DAA seek more time for new €320m runway project at Dublin Airport
The DAA has sought a time extension to its planning permission for a new €320m runway project at Dublin Airport, but said the planned development timetable for the infrastructure upgrade hasn't changed.
Enabling work on the project - which includes a range of ancillary infrastructure such as new taxiways - began in December. Full construction is set to begin this year and it's due to be completed by 2020. Dublin Airport handled 27.9 million passengers last year, an 11pc increase on 2015.
The DAA said it had sought the five-year extension because it needed sufficient time to complete the runway before the planning deadline expires later this year. Developments that secure planning permission typically have to complete works before permission expires.
However, extensions can be secured from local councils on limited grounds - often where an applicant can show that commencement of a development was not feasible due to external economic factors. The runway permission expires next November.
"It was not possible to implement the permission due to the severe economic, commercial and financial recession which hit the global economy and Ireland in 2008," the DAA has told Fingal County Council in its application for an extension.
"It was not prudent to proceed with the North Runway project."
It added that if the extension was granted, it would "enable the development to be constructed within the extended period of time as economic circumstances continue to improve and the commercial viability of the North Runway becomes more certain".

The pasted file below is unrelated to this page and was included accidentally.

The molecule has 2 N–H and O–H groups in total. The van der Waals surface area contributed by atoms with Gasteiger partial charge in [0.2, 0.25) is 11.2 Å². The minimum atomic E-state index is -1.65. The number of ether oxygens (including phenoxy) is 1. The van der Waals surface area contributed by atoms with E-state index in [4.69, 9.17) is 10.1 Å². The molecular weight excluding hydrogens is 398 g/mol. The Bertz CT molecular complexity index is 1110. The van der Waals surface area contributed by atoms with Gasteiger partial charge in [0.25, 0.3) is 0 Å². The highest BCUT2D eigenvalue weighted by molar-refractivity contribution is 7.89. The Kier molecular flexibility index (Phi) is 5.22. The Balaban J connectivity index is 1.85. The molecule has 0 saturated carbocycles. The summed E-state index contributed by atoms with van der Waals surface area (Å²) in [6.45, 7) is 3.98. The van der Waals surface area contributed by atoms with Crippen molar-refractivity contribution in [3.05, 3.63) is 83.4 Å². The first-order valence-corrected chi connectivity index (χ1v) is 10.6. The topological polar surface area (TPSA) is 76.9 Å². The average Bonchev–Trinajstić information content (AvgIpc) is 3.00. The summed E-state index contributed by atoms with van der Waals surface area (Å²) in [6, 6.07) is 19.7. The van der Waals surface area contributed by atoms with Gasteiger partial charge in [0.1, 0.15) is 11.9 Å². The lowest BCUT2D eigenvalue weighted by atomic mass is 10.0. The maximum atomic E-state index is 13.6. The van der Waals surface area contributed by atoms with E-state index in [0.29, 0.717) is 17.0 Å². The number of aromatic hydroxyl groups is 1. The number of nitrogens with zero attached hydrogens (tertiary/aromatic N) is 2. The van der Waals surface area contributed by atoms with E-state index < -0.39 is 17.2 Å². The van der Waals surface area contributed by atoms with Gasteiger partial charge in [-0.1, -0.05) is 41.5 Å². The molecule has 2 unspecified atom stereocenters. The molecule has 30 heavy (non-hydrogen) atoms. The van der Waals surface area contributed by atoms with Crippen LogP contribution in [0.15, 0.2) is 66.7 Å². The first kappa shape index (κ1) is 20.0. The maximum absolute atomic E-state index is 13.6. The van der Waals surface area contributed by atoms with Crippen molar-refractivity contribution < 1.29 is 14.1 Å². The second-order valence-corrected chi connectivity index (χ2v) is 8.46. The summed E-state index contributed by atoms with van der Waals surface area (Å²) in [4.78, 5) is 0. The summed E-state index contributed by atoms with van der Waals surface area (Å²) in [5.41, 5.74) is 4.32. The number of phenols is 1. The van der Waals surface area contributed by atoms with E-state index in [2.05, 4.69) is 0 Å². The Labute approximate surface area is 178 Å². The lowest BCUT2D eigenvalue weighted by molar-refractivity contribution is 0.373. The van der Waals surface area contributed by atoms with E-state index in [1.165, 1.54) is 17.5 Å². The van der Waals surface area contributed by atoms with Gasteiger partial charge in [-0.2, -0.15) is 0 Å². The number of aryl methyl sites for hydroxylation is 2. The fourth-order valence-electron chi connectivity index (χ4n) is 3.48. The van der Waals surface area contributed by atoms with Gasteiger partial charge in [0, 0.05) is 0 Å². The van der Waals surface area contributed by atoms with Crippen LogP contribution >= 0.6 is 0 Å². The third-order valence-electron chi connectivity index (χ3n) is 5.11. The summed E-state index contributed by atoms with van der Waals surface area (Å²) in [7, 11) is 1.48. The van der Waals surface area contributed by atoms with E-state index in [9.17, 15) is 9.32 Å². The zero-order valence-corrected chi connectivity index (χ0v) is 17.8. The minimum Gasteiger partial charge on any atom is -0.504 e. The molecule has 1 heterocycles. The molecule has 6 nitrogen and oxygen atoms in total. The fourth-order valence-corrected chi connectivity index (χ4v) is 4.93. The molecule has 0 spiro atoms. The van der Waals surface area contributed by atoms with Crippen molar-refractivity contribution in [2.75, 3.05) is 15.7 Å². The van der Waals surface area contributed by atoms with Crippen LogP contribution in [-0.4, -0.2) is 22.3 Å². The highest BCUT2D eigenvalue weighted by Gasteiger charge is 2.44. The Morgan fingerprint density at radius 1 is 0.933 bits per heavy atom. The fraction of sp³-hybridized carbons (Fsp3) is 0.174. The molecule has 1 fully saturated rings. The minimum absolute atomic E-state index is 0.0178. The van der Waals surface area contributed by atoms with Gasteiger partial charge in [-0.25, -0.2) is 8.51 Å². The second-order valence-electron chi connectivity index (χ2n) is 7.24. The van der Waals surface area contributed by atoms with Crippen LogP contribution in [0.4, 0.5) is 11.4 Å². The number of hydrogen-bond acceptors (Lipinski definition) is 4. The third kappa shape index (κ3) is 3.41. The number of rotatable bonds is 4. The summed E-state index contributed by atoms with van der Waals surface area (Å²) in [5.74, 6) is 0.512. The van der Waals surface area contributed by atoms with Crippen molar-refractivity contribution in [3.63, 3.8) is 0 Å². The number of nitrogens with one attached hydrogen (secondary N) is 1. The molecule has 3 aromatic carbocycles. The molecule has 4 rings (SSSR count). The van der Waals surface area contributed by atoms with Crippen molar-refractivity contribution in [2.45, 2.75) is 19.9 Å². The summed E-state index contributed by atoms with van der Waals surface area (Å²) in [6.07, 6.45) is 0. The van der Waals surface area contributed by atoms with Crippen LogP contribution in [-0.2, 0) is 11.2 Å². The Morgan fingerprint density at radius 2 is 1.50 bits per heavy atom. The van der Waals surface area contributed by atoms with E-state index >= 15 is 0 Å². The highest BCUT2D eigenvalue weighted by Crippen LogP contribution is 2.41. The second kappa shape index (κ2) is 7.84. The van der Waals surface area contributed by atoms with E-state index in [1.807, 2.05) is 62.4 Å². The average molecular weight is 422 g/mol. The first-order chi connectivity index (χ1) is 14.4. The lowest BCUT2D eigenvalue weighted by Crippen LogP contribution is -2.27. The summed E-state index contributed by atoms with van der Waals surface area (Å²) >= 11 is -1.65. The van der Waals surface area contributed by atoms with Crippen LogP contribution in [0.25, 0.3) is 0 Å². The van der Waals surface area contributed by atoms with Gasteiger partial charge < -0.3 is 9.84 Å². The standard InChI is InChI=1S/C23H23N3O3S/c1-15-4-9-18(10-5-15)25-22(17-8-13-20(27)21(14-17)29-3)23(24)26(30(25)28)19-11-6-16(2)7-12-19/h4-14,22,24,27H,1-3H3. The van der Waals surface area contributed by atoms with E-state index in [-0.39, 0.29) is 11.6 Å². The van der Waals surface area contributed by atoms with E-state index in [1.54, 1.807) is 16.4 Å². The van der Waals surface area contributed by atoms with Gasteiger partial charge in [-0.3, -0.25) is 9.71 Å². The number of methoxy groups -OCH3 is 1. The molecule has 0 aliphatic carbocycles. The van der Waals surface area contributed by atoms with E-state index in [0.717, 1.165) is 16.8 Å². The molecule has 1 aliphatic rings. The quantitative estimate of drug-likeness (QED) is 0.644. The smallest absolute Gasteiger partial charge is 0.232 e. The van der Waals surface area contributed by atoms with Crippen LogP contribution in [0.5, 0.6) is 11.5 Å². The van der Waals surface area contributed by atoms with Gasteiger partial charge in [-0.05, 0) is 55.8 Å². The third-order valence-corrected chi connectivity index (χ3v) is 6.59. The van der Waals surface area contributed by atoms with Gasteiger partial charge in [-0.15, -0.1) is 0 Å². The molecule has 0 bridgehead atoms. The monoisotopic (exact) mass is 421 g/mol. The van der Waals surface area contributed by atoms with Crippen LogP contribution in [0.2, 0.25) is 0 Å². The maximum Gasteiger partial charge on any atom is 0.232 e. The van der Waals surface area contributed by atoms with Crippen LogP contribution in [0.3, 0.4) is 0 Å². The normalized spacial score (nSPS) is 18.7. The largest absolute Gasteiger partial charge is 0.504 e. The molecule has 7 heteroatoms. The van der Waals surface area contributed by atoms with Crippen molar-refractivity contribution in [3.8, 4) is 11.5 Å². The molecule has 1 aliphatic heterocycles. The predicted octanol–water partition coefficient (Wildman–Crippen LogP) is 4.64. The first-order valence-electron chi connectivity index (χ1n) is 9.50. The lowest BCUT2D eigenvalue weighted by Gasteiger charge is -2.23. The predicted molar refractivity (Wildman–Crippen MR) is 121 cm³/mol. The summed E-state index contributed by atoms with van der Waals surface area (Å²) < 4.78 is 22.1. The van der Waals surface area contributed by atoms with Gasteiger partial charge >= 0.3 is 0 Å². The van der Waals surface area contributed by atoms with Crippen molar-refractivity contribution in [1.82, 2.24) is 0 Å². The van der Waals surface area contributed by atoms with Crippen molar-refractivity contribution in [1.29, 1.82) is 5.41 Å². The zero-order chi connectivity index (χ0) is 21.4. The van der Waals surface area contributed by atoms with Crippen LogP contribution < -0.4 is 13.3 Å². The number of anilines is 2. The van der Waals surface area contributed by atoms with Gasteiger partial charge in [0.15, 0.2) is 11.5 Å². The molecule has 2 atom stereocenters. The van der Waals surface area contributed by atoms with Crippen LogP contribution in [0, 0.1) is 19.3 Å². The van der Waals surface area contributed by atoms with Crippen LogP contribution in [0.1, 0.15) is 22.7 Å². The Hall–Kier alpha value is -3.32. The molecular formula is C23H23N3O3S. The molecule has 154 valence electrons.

A DAA spokesman said the project remained on track to be delivered in 2020, however. The DAA also needs to secure changes to two key conditions of the existing permission that would limit the number of night-time flights at the airport to 65 - fewer than it handles at the moment in that time period.
The conditions define night as between 11pm and 7am. Dublin Airport sees a surge in traffic from about 5am to 8am as transatlantic flights arrive and flights to destinations such as London begin. A separate process must be initiated by the DAA to have the two conditions altered. Local groups are opposed to any increase in the number of night flights.
The DAA spokesman confirmed the application had been made to Fingal County Council to extend the duration of the existing planning permission for the runway project. The runway itself will be 3.1km long.
"A five-year extension to the existing planning permission is being sought to allow DAA to complete the project," he said.
In its submission to the council, the DAA said that it has already started phase one of the scheme. Works already started include felling trees and hedges, erecting security fencing and demolition of some buildings.
The DAA has embarked on a swathe of infrastructure works at Dublin Airport. It's building a number of Grade A office buildings, having lured tenants such as ESB International.
It is also seeking a developer and operator for a new 11-storey, 402-bedroom hotel that will be connected to Terminal 2. The property is expected to open in 2019. Other infrastructure developments include the construction of a new bussing facility that will be used to transfer passengers to and from aircraft using remote parking.